On June 6th, Sonos launched its new $399 Beam soundbar, a combination Sonos connected speaker, assistant-agnostic smart speaker, and home theater soundbar. Though the device is a logical progression from the company's existing line of connected speakers, high end TV-centric solutions (Playbar and Playbase), and Sonos One agnostic smart speaker, it represents a significant point in the market's progression towards voice-driven interfaces as the interconnect across home media consumption.
The device marks Sonos' position as the second to kick off the new smart soundbar category within the CE market, with traditional audio boutique brand Polk due to ship its Alexa-enabled Command Bar approximately two weeks before Sonos' July 17th availability date. Both companies will have beaten JBL's Link Bar soundbar, teased at Google I/O, to market. Overall, Sonos is expected to lead shipments in this new category until heavier-weight CE companies such as Harman, Samsung, and LG inevitably enter the category either later this year or at the 2019 CES. Sonos, however, is expected to be the sole assistant-agnostic choice in this segment for some time, and this stance is expected to buoy their growing smart-enabled line despite impending commoditization of the smart speaker market. Alexa is currently supported, and Siri-based playback is indirectly supported via AirPlay 2 support launching in July, with Google Assistant support to be launched later in 2018. The company also is the sole smart speaker manufacturer to be layering voice assistant capability on top of an existing, mature, agnostic multi-service connected music platform, giving it intrinsic advantages in music-related use cases.
Beam is a downmarket compromise from Playbase and Playbar, with a lower price tag, smaller form factor, and reduced driver count. Reflecting the newer trend in consumer soundbars of offering full-range reproduction with a subwoofer upgrade option, the Beam contains four full-range drivers, three passive radiators (two front, one rear), and a single center-mounted soft dome tweeter. The design incorporates a five-mic array for voice recognition duty, and also is intentionally designed to be more consumer friendly in being able to be placed in front of the TV without blocking the remote control IR sensor.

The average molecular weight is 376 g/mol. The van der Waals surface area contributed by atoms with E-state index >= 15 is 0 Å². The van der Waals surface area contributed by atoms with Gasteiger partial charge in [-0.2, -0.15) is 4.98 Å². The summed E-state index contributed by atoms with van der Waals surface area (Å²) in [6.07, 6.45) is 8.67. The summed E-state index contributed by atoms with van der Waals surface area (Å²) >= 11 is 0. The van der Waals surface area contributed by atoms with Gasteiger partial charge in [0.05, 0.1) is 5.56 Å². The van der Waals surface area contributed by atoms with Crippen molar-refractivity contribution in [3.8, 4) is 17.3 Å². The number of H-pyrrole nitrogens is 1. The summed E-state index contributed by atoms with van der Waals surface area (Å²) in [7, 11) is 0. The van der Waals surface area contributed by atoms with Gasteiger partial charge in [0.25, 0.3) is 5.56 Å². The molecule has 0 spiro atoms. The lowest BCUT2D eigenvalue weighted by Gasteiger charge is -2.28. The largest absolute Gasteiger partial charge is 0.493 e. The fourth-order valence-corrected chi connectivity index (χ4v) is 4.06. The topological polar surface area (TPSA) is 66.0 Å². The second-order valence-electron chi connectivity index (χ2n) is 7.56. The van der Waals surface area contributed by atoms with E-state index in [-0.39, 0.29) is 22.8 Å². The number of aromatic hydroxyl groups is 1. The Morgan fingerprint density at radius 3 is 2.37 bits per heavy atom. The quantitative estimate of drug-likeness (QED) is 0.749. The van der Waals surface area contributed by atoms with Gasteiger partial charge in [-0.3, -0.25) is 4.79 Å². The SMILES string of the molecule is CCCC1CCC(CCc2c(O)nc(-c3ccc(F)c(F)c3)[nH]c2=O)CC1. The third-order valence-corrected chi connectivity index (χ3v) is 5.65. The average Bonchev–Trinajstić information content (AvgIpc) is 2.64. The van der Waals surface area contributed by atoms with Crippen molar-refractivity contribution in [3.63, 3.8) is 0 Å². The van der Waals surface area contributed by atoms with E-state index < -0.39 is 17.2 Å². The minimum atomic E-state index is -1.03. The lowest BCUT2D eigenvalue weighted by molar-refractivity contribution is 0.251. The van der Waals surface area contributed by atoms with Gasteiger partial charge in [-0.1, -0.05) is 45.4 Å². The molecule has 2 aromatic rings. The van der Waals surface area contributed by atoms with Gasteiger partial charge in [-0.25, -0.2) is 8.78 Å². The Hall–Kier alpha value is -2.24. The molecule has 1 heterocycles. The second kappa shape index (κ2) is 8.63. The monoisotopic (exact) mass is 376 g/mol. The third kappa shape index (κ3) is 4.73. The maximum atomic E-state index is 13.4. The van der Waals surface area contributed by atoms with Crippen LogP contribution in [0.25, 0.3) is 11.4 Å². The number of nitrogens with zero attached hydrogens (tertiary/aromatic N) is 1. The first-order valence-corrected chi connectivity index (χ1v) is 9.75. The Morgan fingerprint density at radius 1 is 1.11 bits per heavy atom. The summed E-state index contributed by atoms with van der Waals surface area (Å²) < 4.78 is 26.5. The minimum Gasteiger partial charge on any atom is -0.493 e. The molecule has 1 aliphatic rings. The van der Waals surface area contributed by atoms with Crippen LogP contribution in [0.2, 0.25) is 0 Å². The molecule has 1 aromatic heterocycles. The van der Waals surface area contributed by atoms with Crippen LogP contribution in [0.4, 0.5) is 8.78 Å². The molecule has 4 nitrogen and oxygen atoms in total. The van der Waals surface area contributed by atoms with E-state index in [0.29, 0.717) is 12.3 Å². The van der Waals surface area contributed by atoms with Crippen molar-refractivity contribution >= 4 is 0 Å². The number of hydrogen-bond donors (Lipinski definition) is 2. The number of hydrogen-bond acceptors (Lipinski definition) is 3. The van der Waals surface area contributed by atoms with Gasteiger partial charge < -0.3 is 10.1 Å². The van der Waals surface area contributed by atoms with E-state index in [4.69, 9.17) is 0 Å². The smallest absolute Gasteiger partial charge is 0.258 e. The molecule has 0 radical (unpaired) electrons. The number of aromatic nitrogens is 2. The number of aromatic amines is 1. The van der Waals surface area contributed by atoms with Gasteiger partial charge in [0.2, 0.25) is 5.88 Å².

The most interesting functionality of the new Beam, however, is its incorporation of direct HDMI CEC based voice control of the TV itself. Though previewed with the JBL Link Bar, Beam is expected to be the first smart soundbar to debut this capability, allowing voice commands to directly control power on/off, channel changes, menu navigation / selection, volume control, and more over HDMI CEC.
Though Android TV based TVs, Fire Edition smart TVs, TVs with Chromecast Built-in, and TVs with Chromecasts attached collectively allowed some variety of voice based control of either streaming content playback, use as playback destination for Alexa or Google Assistant, or even Google Assistant-based powering on/off (only TVs with Chromecast attached), these are different and/or more limited-use-case scenarios. Connected devices such as Fire TV or Fire TV Stick also allow control via Alexa and HDMI CEC, but require either input via the separate voice remote, or a smart speaker.
Within TV households that increasingly incorporate a soundbar, smart soundbars utilizing HDMI CEC potentially offer a more consumer-friendly device consolidation scenario, offering standalone far field voice-based control of TV functions without the need for a separate dongle, box, voice remote, and/or smart speaker to enable it, and replacing a living room smart speaker at the same time. JBL's Link Bar takes the consolidation concept one step further, incorporating a full Android TV-based streaming set-top box within.
Smart soundbars will not be the only devices bringing consolidation and voice assistants in the living room, as the JBL Link Bar is expected to be joined by other soundbar / smart speaker / STB devices in consumer and pay-TV scenarios. The pay-TV industry and set-top box manufacturers have already experimented with combination STB / smart speaker devices, and set top boxes with far field voice recognition. It is extremely likely more of these products will be brought to market over the next two years - particularly as the pay-TV industry continues its steady march towards Android TV (and Google Assistant within) as the most common platform for the majority of its future set-top boxes arriving over the next few years. Both future Android TV set-top boxes as well as the aforementioned combination devices are expected to increasingly incorporate direct voice-based HDMI CEC control of basic TV functions.
Sonos' Beam represents a solid step for the company in the living room and in further solidifying its unique, agnostic position in the smart speaker market.
The device also is the latest high profile glimpse into how digital assistants and voice control will increasingly be interwoven into all realms of media consumption in the home - including primary control of the biggest screen in the house.